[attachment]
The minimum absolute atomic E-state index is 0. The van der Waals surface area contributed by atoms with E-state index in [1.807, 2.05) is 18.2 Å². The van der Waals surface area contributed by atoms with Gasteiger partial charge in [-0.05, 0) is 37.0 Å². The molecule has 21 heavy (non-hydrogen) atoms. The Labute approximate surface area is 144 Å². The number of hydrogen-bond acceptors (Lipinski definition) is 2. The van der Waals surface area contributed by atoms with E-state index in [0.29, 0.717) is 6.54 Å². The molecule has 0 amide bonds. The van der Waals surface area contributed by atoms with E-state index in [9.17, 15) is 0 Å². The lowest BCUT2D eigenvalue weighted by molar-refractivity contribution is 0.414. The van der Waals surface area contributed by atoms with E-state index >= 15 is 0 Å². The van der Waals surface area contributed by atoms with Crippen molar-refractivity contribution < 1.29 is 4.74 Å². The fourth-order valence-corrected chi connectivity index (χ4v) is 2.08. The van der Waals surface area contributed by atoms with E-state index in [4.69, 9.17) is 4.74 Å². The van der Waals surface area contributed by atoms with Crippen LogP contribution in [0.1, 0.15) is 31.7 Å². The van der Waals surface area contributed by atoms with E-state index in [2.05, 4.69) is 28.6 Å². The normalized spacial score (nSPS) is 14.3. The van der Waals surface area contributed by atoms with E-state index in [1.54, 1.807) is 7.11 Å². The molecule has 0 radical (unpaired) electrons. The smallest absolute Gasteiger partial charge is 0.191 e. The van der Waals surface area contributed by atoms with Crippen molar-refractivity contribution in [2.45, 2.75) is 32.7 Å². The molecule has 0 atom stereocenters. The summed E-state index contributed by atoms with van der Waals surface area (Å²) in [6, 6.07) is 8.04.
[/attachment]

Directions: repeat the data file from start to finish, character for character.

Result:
The minimum absolute atomic E-state index is 0. The van der Waals surface area contributed by atoms with E-state index in [1.807, 2.05) is 18.2 Å². The van der Waals surface area contributed by atoms with Gasteiger partial charge in [-0.05, 0) is 37.0 Å². The molecule has 21 heavy (non-hydrogen) atoms. The Labute approximate surface area is 144 Å². The number of hydrogen-bond acceptors (Lipinski definition) is 2. The van der Waals surface area contributed by atoms with E-state index in [0.29, 0.717) is 6.54 Å². The molecule has 0 amide bonds. The van der Waals surface area contributed by atoms with E-state index in [9.17, 15) is 0 Å². The lowest BCUT2D eigenvalue weighted by molar-refractivity contribution is 0.414. The van der Waals surface area contributed by atoms with E-state index >= 15 is 0 Å². The van der Waals surface area contributed by atoms with Crippen molar-refractivity contribution < 1.29 is 4.74 Å². The fourth-order valence-corrected chi connectivity index (χ4v) is 2.08. The van der Waals surface area contributed by atoms with E-state index in [4.69, 9.17) is 4.74 Å². The van der Waals surface area contributed by atoms with Crippen LogP contribution in [0.1, 0.15) is 31.7 Å². The van der Waals surface area contributed by atoms with E-state index in [2.05, 4.69) is 28.6 Å². The normalized spacial score (nSPS) is 14.3. The van der Waals surface area contributed by atoms with E-state index in [1.54, 1.807) is 7.11 Å². The molecule has 0 radical (unpaired) electrons. The smallest absolute Gasteiger partial charge is 0.191 e. The van der Waals surface area contributed by atoms with Crippen molar-refractivity contribution in [2.45, 2.75) is 32.7 Å². The molecule has 0 atom stereocenters. The summed E-state index contributed by atoms with van der Waals surface area (Å²) in [6, 6.07) is 8.04.